At the open, Europe looked in the abyss, and with no help coming from China, it did not like what it saw: And then the answer came from the Swiss National Bank, which stepped in to prevent the collapse just as Europe was opening. Because seemingly out of nowhere, a tremendous bid came in to life the EURCHF, buying Euros (against the CHF and the USD) and selling Europe's last left safety currency. We now know that it was the SNB, the same central bank which is the proud owner of well over $1 billion in Apple stock.
- Doubts over City of London’s “fintech” in age of cyber war - Thousands left in “financial limbo” after tech “error” - 600,000 RBS customer payments go "missing" in "system failure”
- WSJ urges Fed to blow uberest of all bubbles: Memo to Fed: Let the Economy Overheat (WSJ)
- Gunman at large after killing nine at black South Carolina church (Reuters)
- Nine Dead in Charleston Shooting Labeled a 'Hate Crime' (BBG)
- Hong Kong Votes Down Beijing-Backed Election Plan (WSJ)
- Greece Has Already Cost Investors $897 Billion This Year (BBG)
- Merkel Maintains Tough Stance on Greece as Deadline Looms (WSJ)
- Small U.S. frackers face extinction amid drilling drought (Reuters)
- Brian Williams to Stay at NBC, but Lester Holt Will Be Anchor (WSJ)
- Razor-edge U.S. Congress vote to decide fate of Obama Pacific trade pact (Reuters)
- EU Readies for Default as Tsipras Drives Greek Finances to Brink (BBG)
- Greece Can’t Plan a Barbecue, Let Alone a Currency, Nielsen Says (BBG)
- IMF quits Greece talks amid ‘air of unreality’ as deal unravels (FT)
- Greece Counts Cost of One Man's Gamble (BBG)
- Merkel urges Greece and creditors to keep pushing for deal (Reuters)
- Fearful ECB starts countdown on Greek funding lifeline (Reuters)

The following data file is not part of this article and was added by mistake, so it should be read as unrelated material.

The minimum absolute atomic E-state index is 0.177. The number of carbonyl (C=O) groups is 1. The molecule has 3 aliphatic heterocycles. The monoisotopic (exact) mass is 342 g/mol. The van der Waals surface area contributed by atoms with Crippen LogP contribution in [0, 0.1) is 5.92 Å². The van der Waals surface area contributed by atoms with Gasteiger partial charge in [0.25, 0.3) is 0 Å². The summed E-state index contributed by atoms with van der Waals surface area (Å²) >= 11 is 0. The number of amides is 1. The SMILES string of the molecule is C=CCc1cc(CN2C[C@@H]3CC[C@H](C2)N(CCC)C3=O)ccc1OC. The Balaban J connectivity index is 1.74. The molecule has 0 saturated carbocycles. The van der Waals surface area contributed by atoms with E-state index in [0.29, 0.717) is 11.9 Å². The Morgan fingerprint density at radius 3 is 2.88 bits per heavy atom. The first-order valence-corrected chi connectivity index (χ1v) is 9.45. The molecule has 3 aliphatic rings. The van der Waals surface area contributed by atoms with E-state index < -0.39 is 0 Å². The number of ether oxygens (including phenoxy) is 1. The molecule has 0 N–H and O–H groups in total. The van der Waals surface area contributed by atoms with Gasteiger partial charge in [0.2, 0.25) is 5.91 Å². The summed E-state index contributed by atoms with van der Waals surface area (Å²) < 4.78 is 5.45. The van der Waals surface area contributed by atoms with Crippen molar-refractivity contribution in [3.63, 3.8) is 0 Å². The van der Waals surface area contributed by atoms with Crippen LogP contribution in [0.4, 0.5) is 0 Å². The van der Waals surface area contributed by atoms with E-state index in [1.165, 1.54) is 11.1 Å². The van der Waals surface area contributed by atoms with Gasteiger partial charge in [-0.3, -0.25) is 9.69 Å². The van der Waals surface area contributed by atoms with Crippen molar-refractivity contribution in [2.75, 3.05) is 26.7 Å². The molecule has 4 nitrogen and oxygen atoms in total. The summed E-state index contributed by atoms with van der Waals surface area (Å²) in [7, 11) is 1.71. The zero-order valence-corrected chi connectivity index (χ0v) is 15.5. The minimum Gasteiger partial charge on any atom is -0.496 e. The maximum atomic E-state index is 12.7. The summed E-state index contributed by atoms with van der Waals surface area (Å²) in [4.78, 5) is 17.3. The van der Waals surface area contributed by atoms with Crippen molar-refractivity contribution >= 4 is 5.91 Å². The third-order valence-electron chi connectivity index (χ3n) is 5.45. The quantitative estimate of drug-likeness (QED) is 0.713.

- Greek stocks suffer further pummelling (FT)
Greek PM Alexis Tsipras is set to address parliament Friday as difficult discussions with creditors have reached yet another stalemate. In Germany, some reports suggest there's now tension between German Chancelor Angela Merkel and FinMin Wolfgang Schaeuble regarding how the EU paymaster should handle Greece going forward. Meanwhile, Tsipras and Putin will hold a phone call Friday to discuss "business and energy."
It had been a painfully quiet session in Asia (where Chinese levitation continues with the Shanghai Composite up another 0.6% oblivious of yesterday's rout in the US, because as we explained for China it is now critical to blow the world's biggest stock bubble) and Europe, where the only notable news as that for the first time in months the ECB had not increase the Greek ELA, keeping it at €80.2 billion on conflicting reports that Greek deposit withdrawals had halted even as Kathimerini said another €300MM had been pulled just yesterday, suggesting the ECB has reached the end of its road when it comes to funding nearly two-thirds of what Greek deposits are left in local banks. But the punchline came moments ago when Bloomberg reported that "Greece will likely miss a deadline for a deal with creditors by the end of the week as the two sides have made little progress during talks in recent days."